Image by Carl Heyerdahl

Human Resources Strategy 

We live in a fast-changing world. While investments such as digital marketing or physical assets are relatively easy to quantify and assess, investments in human capital are often more difficult to manage.

 

Yet without a strong bench of talent, growth is not only restricted, but even threatened. This is all the more so at a time of rapid generational and technological change. 

 

Navigator Consulting supports companies, start-ups and public institutions develop viable Human Resources Strategies and Management Systems. 

An HR Strategy requires alignment to the wider corporate strategy. The HR Strategy is called upon to answer the following questions: 

  1. How does the total staff and management complement work effectively to deliver strategic results? How can this be measured? 
     

  2. What investments are needed to continually develop the competitive advantages and productivity of Human Resources?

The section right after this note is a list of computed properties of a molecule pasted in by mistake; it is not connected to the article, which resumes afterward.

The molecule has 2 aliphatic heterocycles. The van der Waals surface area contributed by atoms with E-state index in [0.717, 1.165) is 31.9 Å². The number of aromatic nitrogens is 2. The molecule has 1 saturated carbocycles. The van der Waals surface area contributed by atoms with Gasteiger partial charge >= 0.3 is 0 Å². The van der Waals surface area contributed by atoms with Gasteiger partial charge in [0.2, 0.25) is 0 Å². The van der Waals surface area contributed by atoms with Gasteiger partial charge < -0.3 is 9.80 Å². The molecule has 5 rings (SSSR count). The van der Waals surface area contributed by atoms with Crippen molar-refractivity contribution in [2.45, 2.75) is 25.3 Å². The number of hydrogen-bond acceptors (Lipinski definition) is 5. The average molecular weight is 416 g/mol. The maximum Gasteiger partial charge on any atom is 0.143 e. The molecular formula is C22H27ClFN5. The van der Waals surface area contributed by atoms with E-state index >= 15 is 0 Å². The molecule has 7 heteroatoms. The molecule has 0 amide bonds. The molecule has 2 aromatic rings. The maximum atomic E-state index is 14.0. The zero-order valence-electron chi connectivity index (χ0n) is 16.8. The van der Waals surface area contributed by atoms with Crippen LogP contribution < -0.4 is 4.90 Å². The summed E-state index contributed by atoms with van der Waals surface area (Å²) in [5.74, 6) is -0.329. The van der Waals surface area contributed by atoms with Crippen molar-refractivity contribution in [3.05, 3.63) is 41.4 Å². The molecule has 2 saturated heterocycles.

3. What barriers or disadvantages are faced in trusting, developing and deploying talented staff effectively? 

At the heart of the HR Strategy is: 

  1. The wider statement of company vision, mission and core values; 
     

  2. The expression of measurable corporate objectives that drill down into departments, units, teams and finally, individuals; 
     

  3. The creation and application of formal policies designed to strengthen the competitive advantages of the HR function (and of talent) while minimising weaknesses and barriers; 
     

  4. The commitment of management and staff to an enterprise culture that prizes and recognises merit-based performance. 

HR Strategy requires a significant investment by shareholders and other stakeholders in developing and sustaining an enterprise culture committed to talent management. Absent this investment, many enterprises or start-ups struggle to perform and to reach their full potential.